This article originally appeared in the San Francisco Chronicle on March 26, 2014.
If your friend in New York or your cousin in Texas is in a positive mood, it increases your chance of being happy, too – provided you are friends on Facebook. That’s according to a new study that analyzed more than 1 billion status updates from over 100 million Facebook users and found that, on social media, feelings are contagious. And positive ones spread farther than negative ones.
Researchers from UC San Diego and Yale teamed with Facebook data scientists and used software to analyze the emotional content of status updates. They wanted to determine whether emotions spread through social media the same way past research has shown they spread through in-person interactions.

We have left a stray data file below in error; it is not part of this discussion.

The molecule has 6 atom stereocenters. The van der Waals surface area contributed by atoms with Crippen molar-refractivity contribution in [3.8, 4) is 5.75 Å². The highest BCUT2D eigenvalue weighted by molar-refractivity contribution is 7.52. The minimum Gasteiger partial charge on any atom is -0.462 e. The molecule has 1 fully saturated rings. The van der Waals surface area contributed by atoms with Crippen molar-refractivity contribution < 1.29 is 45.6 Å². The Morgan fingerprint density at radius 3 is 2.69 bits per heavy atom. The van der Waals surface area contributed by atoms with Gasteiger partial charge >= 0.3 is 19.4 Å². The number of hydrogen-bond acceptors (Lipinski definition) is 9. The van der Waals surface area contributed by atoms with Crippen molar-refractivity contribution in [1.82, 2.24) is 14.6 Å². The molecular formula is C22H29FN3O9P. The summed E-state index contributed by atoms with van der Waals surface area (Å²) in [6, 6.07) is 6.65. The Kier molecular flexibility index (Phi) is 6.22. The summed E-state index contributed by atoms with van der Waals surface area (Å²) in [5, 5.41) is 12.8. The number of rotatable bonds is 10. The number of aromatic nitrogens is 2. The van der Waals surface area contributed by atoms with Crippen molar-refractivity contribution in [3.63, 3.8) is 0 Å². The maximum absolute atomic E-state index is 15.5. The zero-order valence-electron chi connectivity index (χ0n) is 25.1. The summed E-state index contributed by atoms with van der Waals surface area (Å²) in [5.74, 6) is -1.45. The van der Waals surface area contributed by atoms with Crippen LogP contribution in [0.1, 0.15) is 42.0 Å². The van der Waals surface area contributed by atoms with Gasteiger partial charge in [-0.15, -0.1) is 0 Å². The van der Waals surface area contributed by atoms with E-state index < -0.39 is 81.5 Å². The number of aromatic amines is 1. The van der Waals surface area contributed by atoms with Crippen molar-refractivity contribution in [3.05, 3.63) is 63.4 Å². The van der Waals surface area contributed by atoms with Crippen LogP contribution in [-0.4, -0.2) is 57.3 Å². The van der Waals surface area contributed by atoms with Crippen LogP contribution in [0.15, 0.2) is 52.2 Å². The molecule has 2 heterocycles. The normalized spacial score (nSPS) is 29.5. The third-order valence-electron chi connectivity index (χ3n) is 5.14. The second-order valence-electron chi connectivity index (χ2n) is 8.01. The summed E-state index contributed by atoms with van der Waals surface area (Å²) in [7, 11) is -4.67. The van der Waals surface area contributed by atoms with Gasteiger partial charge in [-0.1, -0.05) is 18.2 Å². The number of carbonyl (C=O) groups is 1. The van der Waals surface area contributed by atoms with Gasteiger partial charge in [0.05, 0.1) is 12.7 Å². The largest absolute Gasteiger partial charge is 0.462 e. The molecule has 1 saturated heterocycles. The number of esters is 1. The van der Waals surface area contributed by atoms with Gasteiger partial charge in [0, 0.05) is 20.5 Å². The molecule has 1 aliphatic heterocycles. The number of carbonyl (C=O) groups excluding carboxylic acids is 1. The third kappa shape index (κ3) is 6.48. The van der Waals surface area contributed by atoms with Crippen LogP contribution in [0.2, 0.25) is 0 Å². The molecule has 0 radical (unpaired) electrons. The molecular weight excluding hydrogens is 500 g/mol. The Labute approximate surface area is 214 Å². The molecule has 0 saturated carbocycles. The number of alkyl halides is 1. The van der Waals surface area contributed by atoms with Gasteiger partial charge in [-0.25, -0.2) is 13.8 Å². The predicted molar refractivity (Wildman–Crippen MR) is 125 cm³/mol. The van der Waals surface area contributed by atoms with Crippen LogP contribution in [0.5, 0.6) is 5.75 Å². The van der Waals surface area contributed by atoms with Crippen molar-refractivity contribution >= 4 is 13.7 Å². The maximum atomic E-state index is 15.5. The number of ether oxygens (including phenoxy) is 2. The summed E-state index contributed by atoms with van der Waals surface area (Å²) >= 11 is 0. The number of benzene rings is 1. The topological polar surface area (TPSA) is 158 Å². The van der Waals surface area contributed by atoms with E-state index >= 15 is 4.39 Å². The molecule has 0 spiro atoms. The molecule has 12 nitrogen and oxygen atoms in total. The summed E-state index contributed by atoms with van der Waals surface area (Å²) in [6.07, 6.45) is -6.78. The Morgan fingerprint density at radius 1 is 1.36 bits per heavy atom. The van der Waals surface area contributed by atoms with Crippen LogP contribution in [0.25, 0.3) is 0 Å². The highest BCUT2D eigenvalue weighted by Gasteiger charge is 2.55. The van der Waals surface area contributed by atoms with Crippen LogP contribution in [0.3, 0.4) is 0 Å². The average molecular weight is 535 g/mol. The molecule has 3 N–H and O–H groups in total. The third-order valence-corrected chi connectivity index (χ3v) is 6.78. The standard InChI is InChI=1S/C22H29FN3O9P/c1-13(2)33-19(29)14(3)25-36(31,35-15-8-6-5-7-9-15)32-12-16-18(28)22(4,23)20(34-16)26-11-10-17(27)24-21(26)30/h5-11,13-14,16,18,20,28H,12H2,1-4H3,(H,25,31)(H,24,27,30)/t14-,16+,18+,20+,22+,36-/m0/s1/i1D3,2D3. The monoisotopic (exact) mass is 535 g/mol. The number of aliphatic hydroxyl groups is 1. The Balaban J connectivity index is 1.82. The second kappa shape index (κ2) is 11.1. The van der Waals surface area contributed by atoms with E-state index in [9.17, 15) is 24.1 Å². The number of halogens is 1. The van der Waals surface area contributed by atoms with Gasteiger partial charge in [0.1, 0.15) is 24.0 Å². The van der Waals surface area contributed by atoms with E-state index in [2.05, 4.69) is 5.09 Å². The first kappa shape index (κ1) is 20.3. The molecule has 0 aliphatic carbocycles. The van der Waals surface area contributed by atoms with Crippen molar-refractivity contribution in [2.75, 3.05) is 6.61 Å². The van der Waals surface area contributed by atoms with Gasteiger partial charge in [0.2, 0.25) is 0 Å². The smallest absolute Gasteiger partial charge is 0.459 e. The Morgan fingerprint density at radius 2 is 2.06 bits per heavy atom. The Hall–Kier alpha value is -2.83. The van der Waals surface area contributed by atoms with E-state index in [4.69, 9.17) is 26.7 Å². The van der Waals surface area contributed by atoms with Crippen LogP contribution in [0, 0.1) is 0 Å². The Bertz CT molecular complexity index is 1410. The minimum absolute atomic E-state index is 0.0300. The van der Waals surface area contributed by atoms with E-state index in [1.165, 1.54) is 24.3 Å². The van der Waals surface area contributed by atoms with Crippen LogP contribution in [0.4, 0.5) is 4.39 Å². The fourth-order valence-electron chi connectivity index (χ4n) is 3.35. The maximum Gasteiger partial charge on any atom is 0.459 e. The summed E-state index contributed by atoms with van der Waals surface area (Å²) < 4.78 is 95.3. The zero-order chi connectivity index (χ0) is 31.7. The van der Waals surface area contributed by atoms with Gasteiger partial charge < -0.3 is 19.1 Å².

The scientists chose a random event already known to slightly increase the number of negative Facebook posts – a rainy day. When it rains, negative comments from social media users in the soggy city increase by 1.16 percent, and positive ones decrease by 1.19 percent.
Those posts, scientists found, influenced one or two of a user’s friends in other cities where it wasn’t raining. Each additional negative post resulted in 1.29 more negative posts from the person’s Facebook friends. Positive posts, which were more common on non-rainy days, had an even greater reach. Each yielded 1.75 more positive posts among friends in other cities.
The researchers did not analyze posts from friends in the same city as the original poster because they couldn’t be sure that the weather wasn’t influencing them directly. As a result, they say the study probably underestimates how much emotion spreads on social media and the impact it can have.
The study authors wrote that this social media ripple effect “gives rise to clusters of happy and unhappy individuals,” and as new technology emerges and social media use grows, “we may see greater spikes in global emotion that could generate increased volatility in everything from political systems to financial markets.”